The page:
Embodied within contracting issues today is who is winning awards and who isn’t. Calls for reform start from the premise that those professionals making the awards (1) take too long; (2) don’t understand their business; (3) need more training; (4) aren’t sensitive to private sector concerns; (5) used the wrong selection methodology; (6) won’t take risks; (7) won’t talk to industry; (8) should take advice from communities (program, technical, incumbents, small business, large business, legal, trade groups, etc); (9) should act more commercial; (10) should compete more; (11) should use more past performance criteria; (11) should rely on price; etc. Certainly in a commercial market, industry success and failure is usually laid at the feet of company management and it ability to understand and meet market needs. It seems rare to hear complaints that the reason for lack of private sector success is because the supplier was right, but the customer is wrong. Not so in government contracting. One can appeal to government legislative representatives, contracting managers and agency leaders and Protest real or perceived unfair treatment. One often hears that it’s the buyer, not the seller, who is wrong, and that’s why revenue wasn’t “booked.” Its common practice, if not encouraged by government, for industry to comment on the nature of the customer’s requirements, how they ago about meeting those requirements and who is involved in doing so. That’s the nature of an open and fair process.
So, besides complaining directly or through trade groups to Congress, agency executives and the Contracting Officer, what are some positive tools to win and keep government business? While not new, they’re certainly more important in an era of increased competition and fewer opportunities. Private firms that offer such support, but the strategy is the same:
Offer superior product: Certainly providing great products or services that meets customer needs at an affordable price is Business 101, regardless of market
Ensure your firm is “qualified” to do government business: Is your accounting system compliant? Can you pass a Contracting officer’s “responsibility” determination? Are you registered and licensed to do business? Have you paid your taxes? Can you positively “certify” to the several “representations” you will need to meet, etc?
Know your market: In government contracts, that means understanding agency authorization and appropriations language, attending industry days, analyzing Federal Business Opportunity listings, reviewing competitor strengths and weaknesses, understanding past performance indicators that may help or hinder your business prospects?
Understand government contracting statutes, regulations and policy: Yes it may seem complicated, onerous and even overwhelming, but to anyone who really takes the time to learn, it makes sense and is very fair. Learn and create corporate acquisition knowledge.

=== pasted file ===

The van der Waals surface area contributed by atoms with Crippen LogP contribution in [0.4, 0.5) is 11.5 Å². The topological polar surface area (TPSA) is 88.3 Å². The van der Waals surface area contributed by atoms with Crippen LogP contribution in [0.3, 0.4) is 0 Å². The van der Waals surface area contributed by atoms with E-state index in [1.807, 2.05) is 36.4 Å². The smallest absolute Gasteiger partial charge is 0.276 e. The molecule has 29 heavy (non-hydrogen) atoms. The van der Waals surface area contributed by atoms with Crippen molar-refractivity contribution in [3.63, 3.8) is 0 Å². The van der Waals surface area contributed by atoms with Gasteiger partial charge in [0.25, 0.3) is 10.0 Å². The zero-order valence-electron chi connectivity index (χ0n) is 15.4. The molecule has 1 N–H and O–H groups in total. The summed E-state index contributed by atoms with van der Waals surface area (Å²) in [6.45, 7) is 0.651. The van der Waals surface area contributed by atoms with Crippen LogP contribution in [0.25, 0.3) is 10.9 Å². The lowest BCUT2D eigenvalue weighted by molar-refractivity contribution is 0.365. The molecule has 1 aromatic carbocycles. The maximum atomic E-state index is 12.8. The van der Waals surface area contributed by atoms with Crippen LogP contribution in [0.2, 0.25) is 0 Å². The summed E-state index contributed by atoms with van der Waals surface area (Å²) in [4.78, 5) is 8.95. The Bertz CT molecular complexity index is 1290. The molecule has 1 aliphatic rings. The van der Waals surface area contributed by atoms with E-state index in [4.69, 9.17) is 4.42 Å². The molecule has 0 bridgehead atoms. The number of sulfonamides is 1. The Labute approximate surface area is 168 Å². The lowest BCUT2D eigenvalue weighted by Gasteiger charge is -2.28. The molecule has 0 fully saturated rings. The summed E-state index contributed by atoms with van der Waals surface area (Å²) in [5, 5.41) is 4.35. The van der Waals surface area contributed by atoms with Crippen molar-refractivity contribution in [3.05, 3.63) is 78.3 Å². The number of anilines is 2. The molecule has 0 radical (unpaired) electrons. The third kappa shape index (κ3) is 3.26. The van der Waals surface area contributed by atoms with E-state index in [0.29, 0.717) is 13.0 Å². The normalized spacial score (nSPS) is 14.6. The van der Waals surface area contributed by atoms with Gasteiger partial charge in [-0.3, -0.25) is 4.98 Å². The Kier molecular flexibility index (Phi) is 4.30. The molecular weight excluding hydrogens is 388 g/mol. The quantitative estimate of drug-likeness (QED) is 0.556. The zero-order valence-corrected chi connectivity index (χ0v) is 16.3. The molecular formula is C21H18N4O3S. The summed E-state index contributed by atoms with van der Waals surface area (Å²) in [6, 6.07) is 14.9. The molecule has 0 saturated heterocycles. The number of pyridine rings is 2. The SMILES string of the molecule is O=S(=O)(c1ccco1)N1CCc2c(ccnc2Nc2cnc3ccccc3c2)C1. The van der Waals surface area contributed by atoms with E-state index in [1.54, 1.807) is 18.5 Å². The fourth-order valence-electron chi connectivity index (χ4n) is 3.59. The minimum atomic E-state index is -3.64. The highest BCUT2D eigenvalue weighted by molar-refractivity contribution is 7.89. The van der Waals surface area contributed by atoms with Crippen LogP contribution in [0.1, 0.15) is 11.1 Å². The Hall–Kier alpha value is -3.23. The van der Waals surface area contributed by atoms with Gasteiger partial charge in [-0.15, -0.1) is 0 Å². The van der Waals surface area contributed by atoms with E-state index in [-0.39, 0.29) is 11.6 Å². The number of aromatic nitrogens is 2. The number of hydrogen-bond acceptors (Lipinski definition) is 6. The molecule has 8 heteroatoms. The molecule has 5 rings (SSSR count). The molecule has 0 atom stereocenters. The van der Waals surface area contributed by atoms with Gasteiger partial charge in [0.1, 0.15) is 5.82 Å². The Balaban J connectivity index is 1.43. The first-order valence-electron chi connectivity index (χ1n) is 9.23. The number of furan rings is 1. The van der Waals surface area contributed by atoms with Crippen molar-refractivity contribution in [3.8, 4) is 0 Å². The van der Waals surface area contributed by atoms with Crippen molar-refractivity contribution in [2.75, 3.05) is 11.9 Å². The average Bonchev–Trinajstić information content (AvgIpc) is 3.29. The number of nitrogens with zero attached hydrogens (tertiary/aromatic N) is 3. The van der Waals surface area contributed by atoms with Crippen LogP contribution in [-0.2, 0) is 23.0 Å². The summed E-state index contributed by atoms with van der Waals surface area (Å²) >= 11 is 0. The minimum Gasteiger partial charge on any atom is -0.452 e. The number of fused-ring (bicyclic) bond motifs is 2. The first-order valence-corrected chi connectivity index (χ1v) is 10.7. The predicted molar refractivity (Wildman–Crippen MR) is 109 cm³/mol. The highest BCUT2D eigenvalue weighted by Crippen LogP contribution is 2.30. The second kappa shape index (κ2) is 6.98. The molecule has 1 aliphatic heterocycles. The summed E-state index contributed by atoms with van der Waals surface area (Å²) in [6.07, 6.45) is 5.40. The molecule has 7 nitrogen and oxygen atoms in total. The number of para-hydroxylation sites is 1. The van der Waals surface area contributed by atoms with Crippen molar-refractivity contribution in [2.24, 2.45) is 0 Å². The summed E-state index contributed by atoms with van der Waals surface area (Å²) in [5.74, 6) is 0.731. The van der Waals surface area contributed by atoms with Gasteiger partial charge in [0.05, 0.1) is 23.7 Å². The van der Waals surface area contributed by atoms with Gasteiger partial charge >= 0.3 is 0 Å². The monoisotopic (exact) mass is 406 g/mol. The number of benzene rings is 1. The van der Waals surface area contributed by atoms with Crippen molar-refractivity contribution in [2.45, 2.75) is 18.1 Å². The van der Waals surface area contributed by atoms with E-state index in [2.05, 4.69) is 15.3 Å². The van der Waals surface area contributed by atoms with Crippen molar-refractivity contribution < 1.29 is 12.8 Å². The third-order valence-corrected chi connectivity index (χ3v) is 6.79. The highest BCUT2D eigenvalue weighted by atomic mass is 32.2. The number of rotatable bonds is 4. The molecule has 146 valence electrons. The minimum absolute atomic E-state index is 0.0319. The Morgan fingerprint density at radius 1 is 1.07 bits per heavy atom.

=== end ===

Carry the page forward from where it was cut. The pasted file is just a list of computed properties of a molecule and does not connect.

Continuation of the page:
Find opportunities to meet and develop relationships with program and contracting officials: Becoming involved with professional associations and events can over time develop the involvement, credibility, relationships and understanding necessary, well before specific requests for proposals are formal communications come out. Meeting top agency or contracting executives might help understand overall customer vision, but concurrently, operational contract and program managers can provide insight to customer specific requirements and acquisition planning or source selection methodology.
New strategies and policies pertaining to category, supply chain and risk management; acquisition planning and market intelligence, always foremost source selection strategy and DoD’s Better Buying Power 3 and new reform legislation are here. World Congress is quickly coming up, offering more opportunities to build understanding and interact in person with those with a different perspective, from the other side of the table, and perhaps learn innovative ways of meeting ever greater challenges.
Actions industry can take toward success in government contracting today is in most cases nothing new, but should not be minimized during a climate which seeming correlates business success or failure as a result of customer (i.e. government) failures. In our system of government, it is fair and expected that citizens have the opportunity to exert influence on the expenditure of taxpayer funding. However, all of us should look in the mirror and acknowledge the responsibilities we all share in our business success.
Michael P. Fischetti, J.D., CPCM, Fellow
National Contract Management Association